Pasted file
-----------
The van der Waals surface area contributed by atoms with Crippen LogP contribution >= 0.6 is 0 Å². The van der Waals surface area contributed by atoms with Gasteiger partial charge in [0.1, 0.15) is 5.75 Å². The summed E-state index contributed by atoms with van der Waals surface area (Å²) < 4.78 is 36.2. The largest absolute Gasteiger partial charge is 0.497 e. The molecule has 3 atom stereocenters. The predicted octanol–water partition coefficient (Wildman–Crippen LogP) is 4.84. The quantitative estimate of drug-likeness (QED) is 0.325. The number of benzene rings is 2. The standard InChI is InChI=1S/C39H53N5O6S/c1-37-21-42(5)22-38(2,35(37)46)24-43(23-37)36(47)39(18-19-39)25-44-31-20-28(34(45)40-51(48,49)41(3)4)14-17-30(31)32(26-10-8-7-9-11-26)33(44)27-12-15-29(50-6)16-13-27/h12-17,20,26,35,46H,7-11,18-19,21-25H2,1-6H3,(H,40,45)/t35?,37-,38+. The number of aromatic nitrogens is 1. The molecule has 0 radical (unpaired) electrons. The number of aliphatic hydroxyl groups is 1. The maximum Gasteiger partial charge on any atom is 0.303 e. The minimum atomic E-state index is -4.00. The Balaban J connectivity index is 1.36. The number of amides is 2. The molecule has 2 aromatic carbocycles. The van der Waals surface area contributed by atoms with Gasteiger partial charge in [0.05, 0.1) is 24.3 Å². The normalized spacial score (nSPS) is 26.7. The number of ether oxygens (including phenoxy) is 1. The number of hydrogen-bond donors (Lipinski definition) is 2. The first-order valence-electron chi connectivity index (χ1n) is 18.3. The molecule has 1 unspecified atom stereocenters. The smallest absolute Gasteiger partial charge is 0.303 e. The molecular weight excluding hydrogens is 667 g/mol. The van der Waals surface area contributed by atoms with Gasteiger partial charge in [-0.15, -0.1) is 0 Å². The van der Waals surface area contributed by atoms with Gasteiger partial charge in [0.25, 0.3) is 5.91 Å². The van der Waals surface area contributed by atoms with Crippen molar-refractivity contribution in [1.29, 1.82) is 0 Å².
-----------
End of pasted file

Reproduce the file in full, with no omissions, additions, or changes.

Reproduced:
The van der Waals surface area contributed by atoms with Crippen LogP contribution >= 0.6 is 0 Å². The van der Waals surface area contributed by atoms with Gasteiger partial charge in [0.1, 0.15) is 5.75 Å². The summed E-state index contributed by atoms with van der Waals surface area (Å²) < 4.78 is 36.2. The largest absolute Gasteiger partial charge is 0.497 e. The molecule has 3 atom stereocenters. The predicted octanol–water partition coefficient (Wildman–Crippen LogP) is 4.84. The quantitative estimate of drug-likeness (QED) is 0.325. The number of benzene rings is 2. The standard InChI is InChI=1S/C39H53N5O6S/c1-37-21-42(5)22-38(2,35(37)46)24-43(23-37)36(47)39(18-19-39)25-44-31-20-28(34(45)40-51(48,49)41(3)4)14-17-30(31)32(26-10-8-7-9-11-26)33(44)27-12-15-29(50-6)16-13-27/h12-17,20,26,35,46H,7-11,18-19,21-25H2,1-6H3,(H,40,45)/t35?,37-,38+. The number of aromatic nitrogens is 1. The molecule has 0 radical (unpaired) electrons. The number of aliphatic hydroxyl groups is 1. The maximum Gasteiger partial charge on any atom is 0.303 e. The minimum atomic E-state index is -4.00. The Balaban J connectivity index is 1.36. The number of amides is 2. The molecule has 2 aromatic carbocycles. The van der Waals surface area contributed by atoms with Gasteiger partial charge in [0.05, 0.1) is 24.3 Å². The normalized spacial score (nSPS) is 26.7. The number of ether oxygens (including phenoxy) is 1. The number of hydrogen-bond donors (Lipinski definition) is 2. The first-order valence-electron chi connectivity index (χ1n) is 18.3. The molecule has 1 unspecified atom stereocenters. The smallest absolute Gasteiger partial charge is 0.303 e. The molecular weight excluding hydrogens is 667 g/mol. The van der Waals surface area contributed by atoms with Gasteiger partial charge in [-0.15, -0.1) is 0 Å². The van der Waals surface area contributed by atoms with Gasteiger partial charge in [0.25, 0.3) is 5.91 Å². The van der Waals surface area contributed by atoms with Crippen molar-refractivity contribution in [1.29, 1.82) is 0 Å².